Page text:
Denying that I jacked off, I said, "I saw yours yesterday."

"A man has got to take out his pecker every once in a while." He winked and his fingers played with a button on his fly. Care to join me today?"

"I don't think so."

"What's the matter, boy? You ashamed of what's hanging 'tween your skinny legs?"

"It's not for showing off."

"That would be so with a crowd of strangers but with a friend, in a friendly showdown, where's the harm?"

"It shouldn't be shown to other people. My Grandma said that a long time ago when I went to the bathroom against a tree when I was seven."

"There's nothing like a joint pulling among friends to seal a friendship," said Ike.

I don't think so." I felt very much, ill at ease.

"Then what the fuck is it for," demanded the old man. "A good man shares his cock with his friends. How old are you boy?"

"Fifteen almost sixteen."

You ever fucked a woman?"

"No."

"Ever fucked a man?"

"Of course not."

"Son, you ain't never lived till you've fired your load up a man's tight ass."

"I didn't know men did that to each other."

"Men shove it up men's asses men all the time. They just don't talk about it like they do pussy."

"You've done that?"

"I admit this old pecker's been up a few manholes. More than a few hard cocks have shagged this old ass over the years." He shook his head, wistfully, "I still have a hankering for a hard one up the old dirt chute."

"I think that would hurt."

"First time, it usually does," agreed Ike. He took a bite from his sandwich.

I looked at my watch. Ten minutes of our lunch hour had already passed.

"We got time for a quickie," said Ike. "There's no one around to say, stop, if were enjoying ourselves."

He unhooked the slide off the button of one shoulder-strap, pushed the bib of his overalls down to let them fall to his feet.

"Showtime," said Ike. Between his legs, white and hairy, his semi-hard cock emerged from a tangled mass of brown and gray pubic hair. The foreskin, still puckered beyond the head of the cock, extended downward forty-five degrees from the horizontal but was definitely on the rise.

I could only stare at the man. Until the day before, I had never seen an older man with an erection besides my grandpa.

Ike moved his fingers along the stalk of his manhood until the head partially emerged, purplish and broad. He removed his hand for a moment and it bobbled obscenely in the subdued light of the potting shed. Ike leaned back against a bin of clay pots like a model on display. "Like I said, boy, it gets the job done."

I found it difficult not to watch. "You shouldn't ..."

"C'mon, boy. Show Ike your pecker. I'm betting it's nice and hard."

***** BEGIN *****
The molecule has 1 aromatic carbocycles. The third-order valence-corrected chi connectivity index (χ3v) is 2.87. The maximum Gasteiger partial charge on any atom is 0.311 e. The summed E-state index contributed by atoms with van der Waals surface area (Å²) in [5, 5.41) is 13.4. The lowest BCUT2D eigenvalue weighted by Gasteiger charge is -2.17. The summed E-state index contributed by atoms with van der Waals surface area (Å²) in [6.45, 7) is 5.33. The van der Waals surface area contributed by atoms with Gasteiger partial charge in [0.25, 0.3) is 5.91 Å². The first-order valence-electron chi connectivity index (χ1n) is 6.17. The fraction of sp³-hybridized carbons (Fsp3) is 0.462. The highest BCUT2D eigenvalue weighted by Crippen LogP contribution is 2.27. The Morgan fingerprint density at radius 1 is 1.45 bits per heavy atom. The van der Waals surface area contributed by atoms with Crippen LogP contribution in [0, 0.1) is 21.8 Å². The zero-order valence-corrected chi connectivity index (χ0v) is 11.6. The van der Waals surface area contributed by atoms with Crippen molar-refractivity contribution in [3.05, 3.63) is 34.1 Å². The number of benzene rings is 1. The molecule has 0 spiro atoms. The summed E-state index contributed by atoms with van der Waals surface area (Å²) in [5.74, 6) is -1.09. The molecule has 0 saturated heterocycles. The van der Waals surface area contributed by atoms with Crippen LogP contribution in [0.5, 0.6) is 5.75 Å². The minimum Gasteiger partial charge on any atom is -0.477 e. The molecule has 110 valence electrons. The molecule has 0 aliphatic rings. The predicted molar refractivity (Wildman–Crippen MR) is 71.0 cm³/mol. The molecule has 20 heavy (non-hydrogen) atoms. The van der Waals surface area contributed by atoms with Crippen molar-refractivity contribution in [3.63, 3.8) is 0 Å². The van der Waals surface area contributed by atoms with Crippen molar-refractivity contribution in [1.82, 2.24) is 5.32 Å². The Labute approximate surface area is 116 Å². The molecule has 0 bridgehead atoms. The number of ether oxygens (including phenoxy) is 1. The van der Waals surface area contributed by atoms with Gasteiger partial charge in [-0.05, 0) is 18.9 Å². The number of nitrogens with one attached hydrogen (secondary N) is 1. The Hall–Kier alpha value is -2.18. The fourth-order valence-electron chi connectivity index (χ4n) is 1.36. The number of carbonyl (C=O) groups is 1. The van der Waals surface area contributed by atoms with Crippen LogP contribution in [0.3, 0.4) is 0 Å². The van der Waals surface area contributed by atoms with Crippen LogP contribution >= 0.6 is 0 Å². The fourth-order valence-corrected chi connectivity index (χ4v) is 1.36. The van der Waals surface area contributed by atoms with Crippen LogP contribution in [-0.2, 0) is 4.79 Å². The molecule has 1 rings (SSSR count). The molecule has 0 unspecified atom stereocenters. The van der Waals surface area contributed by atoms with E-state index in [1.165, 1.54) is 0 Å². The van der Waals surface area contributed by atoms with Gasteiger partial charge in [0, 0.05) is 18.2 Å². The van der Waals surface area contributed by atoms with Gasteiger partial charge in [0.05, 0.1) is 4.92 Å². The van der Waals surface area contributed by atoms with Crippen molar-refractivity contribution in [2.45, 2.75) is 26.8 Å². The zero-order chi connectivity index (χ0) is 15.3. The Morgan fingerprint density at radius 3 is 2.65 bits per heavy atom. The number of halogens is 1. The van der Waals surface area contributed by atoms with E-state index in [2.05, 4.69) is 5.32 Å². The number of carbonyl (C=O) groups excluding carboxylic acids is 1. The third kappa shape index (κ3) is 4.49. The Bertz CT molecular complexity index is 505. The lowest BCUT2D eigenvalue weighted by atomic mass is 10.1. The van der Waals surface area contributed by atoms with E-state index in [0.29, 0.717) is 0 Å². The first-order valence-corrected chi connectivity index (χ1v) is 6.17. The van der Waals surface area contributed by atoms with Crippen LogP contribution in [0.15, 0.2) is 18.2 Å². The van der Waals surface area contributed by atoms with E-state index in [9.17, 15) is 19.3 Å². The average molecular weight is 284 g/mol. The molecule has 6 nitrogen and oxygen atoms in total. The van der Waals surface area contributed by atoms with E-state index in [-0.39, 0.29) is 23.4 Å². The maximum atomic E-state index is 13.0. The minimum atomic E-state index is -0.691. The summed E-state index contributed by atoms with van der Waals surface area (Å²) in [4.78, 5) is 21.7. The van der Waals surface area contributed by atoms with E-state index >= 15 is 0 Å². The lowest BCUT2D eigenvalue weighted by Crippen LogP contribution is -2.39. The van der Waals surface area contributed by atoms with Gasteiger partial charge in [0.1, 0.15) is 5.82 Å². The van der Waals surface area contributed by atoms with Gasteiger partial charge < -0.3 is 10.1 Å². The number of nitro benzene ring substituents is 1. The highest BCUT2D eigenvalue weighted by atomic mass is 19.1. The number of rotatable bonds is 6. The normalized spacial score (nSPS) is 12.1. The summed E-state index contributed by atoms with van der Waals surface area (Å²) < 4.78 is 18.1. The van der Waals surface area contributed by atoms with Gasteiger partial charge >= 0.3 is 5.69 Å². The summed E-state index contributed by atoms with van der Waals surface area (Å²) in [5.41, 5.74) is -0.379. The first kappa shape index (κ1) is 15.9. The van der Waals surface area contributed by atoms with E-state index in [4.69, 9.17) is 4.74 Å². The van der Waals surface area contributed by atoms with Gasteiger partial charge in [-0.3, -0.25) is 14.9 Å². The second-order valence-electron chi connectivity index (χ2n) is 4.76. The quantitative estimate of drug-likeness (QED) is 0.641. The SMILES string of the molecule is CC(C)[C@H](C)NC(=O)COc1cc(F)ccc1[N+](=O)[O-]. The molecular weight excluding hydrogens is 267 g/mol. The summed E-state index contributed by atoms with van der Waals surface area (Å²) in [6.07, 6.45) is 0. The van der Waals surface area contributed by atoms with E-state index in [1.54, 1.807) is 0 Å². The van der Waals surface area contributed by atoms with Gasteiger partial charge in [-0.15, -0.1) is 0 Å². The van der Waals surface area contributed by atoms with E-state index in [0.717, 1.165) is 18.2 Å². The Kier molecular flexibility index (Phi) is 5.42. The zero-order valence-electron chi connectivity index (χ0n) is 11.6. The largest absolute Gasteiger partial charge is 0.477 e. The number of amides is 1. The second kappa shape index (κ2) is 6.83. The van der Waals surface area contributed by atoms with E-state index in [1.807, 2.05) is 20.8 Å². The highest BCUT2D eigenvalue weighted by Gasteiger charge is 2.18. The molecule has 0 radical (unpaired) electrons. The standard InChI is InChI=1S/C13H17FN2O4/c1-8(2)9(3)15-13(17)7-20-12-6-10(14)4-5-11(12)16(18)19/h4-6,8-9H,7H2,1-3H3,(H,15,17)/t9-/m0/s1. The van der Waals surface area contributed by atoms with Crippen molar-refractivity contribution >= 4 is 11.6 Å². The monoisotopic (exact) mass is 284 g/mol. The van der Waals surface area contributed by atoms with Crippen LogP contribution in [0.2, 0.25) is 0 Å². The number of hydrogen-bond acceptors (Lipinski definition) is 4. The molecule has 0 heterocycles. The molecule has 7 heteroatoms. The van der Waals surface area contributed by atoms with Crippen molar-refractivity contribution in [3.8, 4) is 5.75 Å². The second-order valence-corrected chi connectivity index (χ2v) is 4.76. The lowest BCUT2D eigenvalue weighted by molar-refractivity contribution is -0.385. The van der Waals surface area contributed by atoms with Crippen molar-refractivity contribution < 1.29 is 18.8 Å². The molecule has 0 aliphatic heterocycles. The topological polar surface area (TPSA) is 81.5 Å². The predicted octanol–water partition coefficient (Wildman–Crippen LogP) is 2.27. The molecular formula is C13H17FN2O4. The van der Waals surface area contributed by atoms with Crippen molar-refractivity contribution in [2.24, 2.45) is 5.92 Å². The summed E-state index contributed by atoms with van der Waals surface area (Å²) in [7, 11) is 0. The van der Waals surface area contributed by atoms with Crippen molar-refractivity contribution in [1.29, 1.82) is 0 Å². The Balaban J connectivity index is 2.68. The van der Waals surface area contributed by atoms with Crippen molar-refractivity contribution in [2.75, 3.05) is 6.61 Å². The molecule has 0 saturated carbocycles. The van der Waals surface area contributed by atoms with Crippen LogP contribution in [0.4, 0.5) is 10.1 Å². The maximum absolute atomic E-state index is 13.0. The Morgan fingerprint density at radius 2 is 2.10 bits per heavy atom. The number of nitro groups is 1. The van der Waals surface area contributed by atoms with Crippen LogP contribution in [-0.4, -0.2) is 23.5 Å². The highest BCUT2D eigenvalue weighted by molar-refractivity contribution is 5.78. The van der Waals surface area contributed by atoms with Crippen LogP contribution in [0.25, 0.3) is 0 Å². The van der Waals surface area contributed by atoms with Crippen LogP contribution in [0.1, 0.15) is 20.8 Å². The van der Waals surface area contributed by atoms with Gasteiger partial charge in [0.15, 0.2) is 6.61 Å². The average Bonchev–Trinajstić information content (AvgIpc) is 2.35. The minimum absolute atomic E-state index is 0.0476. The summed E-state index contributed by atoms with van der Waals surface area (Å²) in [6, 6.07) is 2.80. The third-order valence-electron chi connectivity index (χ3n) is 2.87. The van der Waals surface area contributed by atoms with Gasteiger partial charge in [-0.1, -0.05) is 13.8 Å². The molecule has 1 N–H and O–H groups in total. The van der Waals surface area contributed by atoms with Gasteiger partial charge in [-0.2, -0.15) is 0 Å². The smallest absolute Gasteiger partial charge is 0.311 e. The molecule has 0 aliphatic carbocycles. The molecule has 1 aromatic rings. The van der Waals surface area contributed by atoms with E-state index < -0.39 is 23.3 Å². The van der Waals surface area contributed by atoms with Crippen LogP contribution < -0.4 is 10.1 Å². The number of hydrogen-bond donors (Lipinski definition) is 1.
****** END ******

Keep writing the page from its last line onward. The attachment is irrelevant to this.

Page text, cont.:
I grasped my belt and tugged on the open end. I slipped the waistband button and two more before pushing down my blue jeans and shorts down in one move. My cock bounced and slapped my belly as I straightened."

"That's a beaut." Ike stroked his pale, white cock with the purplish-pink head shining. "I'm betting it'll grow some more if you stroke it."

"We really shouldn't ..."

"Now don't tell me you never stroked your hard peter with a buddy."

"I've done that," I finally admitted,. "But he was the same age as me and it was a long time ago." I though back to the last time Chuck and me jerked each other off in the loft of our old barn. Chuck wanted more as a going away present and we had sucked each other's dicks a little bit.

"Jackin's always better when you do it with somebody," said Ike. "Then you can lend each other a helping hand."

"I don't know about that," I said.

Ike's hand continued moving on his old cock as he leaned over to inspect mine. "God Damn! Boy. That cock looks good enough to eat." Ike licked his lips. "You ever had that baby sucked?"

I shook my head as I watched the old man stroke his hard, pale cock.

"Well boy, I'd say you're packing a real mouthful for some lucky gal or guy." He grinned. "Well c'mon. Let's see you get down to some serious jacking. Old Ike's way ahead of you."

I wrapped my fist around my stiff cock and moved the foreskin up and over the head on the up stroke. On the down stroke the expanded corona of the angry, purple head stared obscenely at the naked old man.

Ike toyed with his modest six inches. "What do you think of this old man's cock?" His fist rode down to his balls and a cockhead smaller than the barrel stared back at mine.

"I guess I'm thinking this is like doing it with my grandpa."

"You ever wish you could a done this with your grandpa?"

"I thought about it a lot."

"Ever see him with a hard-on."

"I told you about that!"